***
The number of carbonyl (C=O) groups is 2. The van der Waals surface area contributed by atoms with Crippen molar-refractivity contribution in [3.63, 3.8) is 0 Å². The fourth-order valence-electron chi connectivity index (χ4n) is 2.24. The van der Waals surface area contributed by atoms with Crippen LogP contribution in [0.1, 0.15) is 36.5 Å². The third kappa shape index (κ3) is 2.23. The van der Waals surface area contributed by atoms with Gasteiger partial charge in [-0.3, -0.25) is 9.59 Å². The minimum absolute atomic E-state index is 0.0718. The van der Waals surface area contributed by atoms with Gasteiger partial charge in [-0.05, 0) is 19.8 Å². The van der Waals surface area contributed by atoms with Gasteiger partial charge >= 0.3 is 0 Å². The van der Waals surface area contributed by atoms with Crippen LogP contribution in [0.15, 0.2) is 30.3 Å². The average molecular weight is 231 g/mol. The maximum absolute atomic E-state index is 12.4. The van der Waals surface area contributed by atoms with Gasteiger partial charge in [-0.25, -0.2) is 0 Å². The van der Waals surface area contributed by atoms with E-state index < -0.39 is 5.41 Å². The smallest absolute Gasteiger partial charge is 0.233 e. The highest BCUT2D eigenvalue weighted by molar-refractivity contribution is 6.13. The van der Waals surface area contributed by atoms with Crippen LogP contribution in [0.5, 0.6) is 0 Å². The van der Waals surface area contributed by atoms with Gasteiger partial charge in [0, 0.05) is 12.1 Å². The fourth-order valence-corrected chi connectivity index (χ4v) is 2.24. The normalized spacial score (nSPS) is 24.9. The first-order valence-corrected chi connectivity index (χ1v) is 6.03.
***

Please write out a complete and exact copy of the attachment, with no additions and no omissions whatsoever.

The number of carbonyl (C=O) groups is 2. The van der Waals surface area contributed by atoms with Crippen molar-refractivity contribution in [3.63, 3.8) is 0 Å². The fourth-order valence-electron chi connectivity index (χ4n) is 2.24. The van der Waals surface area contributed by atoms with Crippen LogP contribution in [0.1, 0.15) is 36.5 Å². The third kappa shape index (κ3) is 2.23. The van der Waals surface area contributed by atoms with Gasteiger partial charge in [-0.3, -0.25) is 9.59 Å². The minimum absolute atomic E-state index is 0.0718. The van der Waals surface area contributed by atoms with Gasteiger partial charge in [-0.05, 0) is 19.8 Å². The van der Waals surface area contributed by atoms with Gasteiger partial charge >= 0.3 is 0 Å². The van der Waals surface area contributed by atoms with Crippen LogP contribution in [0.15, 0.2) is 30.3 Å². The average molecular weight is 231 g/mol. The maximum absolute atomic E-state index is 12.4. The van der Waals surface area contributed by atoms with Gasteiger partial charge in [-0.25, -0.2) is 0 Å². The van der Waals surface area contributed by atoms with E-state index < -0.39 is 5.41 Å². The smallest absolute Gasteiger partial charge is 0.233 e. The highest BCUT2D eigenvalue weighted by molar-refractivity contribution is 6.13. The van der Waals surface area contributed by atoms with Crippen LogP contribution in [0.5, 0.6) is 0 Å². The van der Waals surface area contributed by atoms with Gasteiger partial charge in [0, 0.05) is 12.1 Å². The fourth-order valence-corrected chi connectivity index (χ4v) is 2.24. The normalized spacial score (nSPS) is 24.9. The first-order valence-corrected chi connectivity index (χ1v) is 6.03.